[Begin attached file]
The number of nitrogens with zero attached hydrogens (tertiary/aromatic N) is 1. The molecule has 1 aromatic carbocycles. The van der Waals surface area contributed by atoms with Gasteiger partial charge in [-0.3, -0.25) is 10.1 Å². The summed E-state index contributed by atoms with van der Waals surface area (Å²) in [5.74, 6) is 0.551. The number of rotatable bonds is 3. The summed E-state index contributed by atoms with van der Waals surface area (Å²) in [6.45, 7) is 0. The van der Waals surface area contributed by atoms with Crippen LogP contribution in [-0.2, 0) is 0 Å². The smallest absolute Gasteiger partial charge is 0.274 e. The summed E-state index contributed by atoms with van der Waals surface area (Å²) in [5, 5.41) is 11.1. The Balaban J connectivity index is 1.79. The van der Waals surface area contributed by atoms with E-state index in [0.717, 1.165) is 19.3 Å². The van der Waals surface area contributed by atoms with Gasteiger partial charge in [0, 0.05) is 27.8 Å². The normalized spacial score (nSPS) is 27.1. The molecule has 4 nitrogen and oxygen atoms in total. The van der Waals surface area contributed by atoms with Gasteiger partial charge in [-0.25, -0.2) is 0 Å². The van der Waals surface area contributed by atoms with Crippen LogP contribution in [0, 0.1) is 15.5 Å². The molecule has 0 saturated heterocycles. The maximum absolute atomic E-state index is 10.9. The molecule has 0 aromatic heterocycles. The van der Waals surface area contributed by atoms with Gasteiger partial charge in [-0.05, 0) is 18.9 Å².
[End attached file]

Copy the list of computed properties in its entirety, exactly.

The number of nitrogens with zero attached hydrogens (tertiary/aromatic N) is 1. The molecule has 1 aromatic carbocycles. The van der Waals surface area contributed by atoms with Gasteiger partial charge in [-0.3, -0.25) is 10.1 Å². The summed E-state index contributed by atoms with van der Waals surface area (Å²) in [5.74, 6) is 0.551. The number of rotatable bonds is 3. The summed E-state index contributed by atoms with van der Waals surface area (Å²) in [6.45, 7) is 0. The van der Waals surface area contributed by atoms with Crippen LogP contribution in [-0.2, 0) is 0 Å². The smallest absolute Gasteiger partial charge is 0.274 e. The summed E-state index contributed by atoms with van der Waals surface area (Å²) in [5, 5.41) is 11.1. The Balaban J connectivity index is 1.79. The van der Waals surface area contributed by atoms with E-state index in [0.717, 1.165) is 19.3 Å². The van der Waals surface area contributed by atoms with Gasteiger partial charge in [0, 0.05) is 27.8 Å². The normalized spacial score (nSPS) is 27.1. The molecule has 4 nitrogen and oxygen atoms in total. The van der Waals surface area contributed by atoms with Gasteiger partial charge in [-0.25, -0.2) is 0 Å². The van der Waals surface area contributed by atoms with Crippen LogP contribution in [0, 0.1) is 15.5 Å². The molecule has 0 saturated heterocycles. The maximum absolute atomic E-state index is 10.9. The molecule has 0 aromatic heterocycles. The van der Waals surface area contributed by atoms with Gasteiger partial charge in [-0.05, 0) is 18.9 Å².